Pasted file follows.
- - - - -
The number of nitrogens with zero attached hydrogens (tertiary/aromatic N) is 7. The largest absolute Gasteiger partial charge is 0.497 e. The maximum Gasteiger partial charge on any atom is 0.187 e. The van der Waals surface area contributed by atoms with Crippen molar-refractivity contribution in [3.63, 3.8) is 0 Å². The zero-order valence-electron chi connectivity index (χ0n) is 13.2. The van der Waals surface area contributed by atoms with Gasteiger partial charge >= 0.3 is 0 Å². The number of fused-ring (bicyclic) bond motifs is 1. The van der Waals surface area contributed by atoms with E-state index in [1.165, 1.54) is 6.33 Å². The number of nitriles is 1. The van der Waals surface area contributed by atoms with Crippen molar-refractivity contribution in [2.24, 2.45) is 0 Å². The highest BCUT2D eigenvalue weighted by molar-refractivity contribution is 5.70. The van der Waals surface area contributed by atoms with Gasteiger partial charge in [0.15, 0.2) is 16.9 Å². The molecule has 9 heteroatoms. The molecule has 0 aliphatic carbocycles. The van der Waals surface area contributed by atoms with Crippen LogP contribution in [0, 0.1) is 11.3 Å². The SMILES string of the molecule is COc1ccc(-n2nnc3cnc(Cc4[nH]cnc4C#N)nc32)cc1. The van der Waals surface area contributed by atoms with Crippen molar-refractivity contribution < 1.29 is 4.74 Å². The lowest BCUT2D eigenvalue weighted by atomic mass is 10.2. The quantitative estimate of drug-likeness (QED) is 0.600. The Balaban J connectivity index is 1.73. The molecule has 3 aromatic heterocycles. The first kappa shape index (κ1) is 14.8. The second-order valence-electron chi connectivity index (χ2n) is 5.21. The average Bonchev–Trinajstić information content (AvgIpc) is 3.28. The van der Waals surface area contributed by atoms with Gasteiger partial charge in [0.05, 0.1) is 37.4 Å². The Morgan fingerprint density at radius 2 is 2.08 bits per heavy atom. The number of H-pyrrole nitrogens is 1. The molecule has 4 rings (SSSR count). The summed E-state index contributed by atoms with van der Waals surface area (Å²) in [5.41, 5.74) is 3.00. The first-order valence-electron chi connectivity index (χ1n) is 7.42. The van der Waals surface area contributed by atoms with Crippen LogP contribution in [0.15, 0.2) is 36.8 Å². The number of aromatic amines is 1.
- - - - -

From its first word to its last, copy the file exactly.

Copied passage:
The number of nitrogens with zero attached hydrogens (tertiary/aromatic N) is 7. The largest absolute Gasteiger partial charge is 0.497 e. The maximum Gasteiger partial charge on any atom is 0.187 e. The van der Waals surface area contributed by atoms with Crippen molar-refractivity contribution in [3.63, 3.8) is 0 Å². The zero-order valence-electron chi connectivity index (χ0n) is 13.2. The van der Waals surface area contributed by atoms with Gasteiger partial charge >= 0.3 is 0 Å². The number of fused-ring (bicyclic) bond motifs is 1. The van der Waals surface area contributed by atoms with E-state index in [1.165, 1.54) is 6.33 Å². The number of nitriles is 1. The van der Waals surface area contributed by atoms with Crippen molar-refractivity contribution in [2.24, 2.45) is 0 Å². The highest BCUT2D eigenvalue weighted by molar-refractivity contribution is 5.70. The van der Waals surface area contributed by atoms with Gasteiger partial charge in [0.15, 0.2) is 16.9 Å². The molecule has 9 heteroatoms. The molecule has 0 aliphatic carbocycles. The van der Waals surface area contributed by atoms with Crippen LogP contribution in [0, 0.1) is 11.3 Å². The SMILES string of the molecule is COc1ccc(-n2nnc3cnc(Cc4[nH]cnc4C#N)nc32)cc1. The van der Waals surface area contributed by atoms with Crippen molar-refractivity contribution < 1.29 is 4.74 Å². The lowest BCUT2D eigenvalue weighted by atomic mass is 10.2. The quantitative estimate of drug-likeness (QED) is 0.600. The Balaban J connectivity index is 1.73. The molecule has 3 aromatic heterocycles. The first kappa shape index (κ1) is 14.8. The second-order valence-electron chi connectivity index (χ2n) is 5.21. The average Bonchev–Trinajstić information content (AvgIpc) is 3.28. The van der Waals surface area contributed by atoms with Gasteiger partial charge in [0.05, 0.1) is 37.4 Å². The Morgan fingerprint density at radius 2 is 2.08 bits per heavy atom. The number of H-pyrrole nitrogens is 1. The molecule has 4 rings (SSSR count). The summed E-state index contributed by atoms with van der Waals surface area (Å²) in [5.41, 5.74) is 3.00. The first-order valence-electron chi connectivity index (χ1n) is 7.42. The van der Waals surface area contributed by atoms with Crippen LogP contribution in [0.15, 0.2) is 36.8 Å². The number of aromatic amines is 1.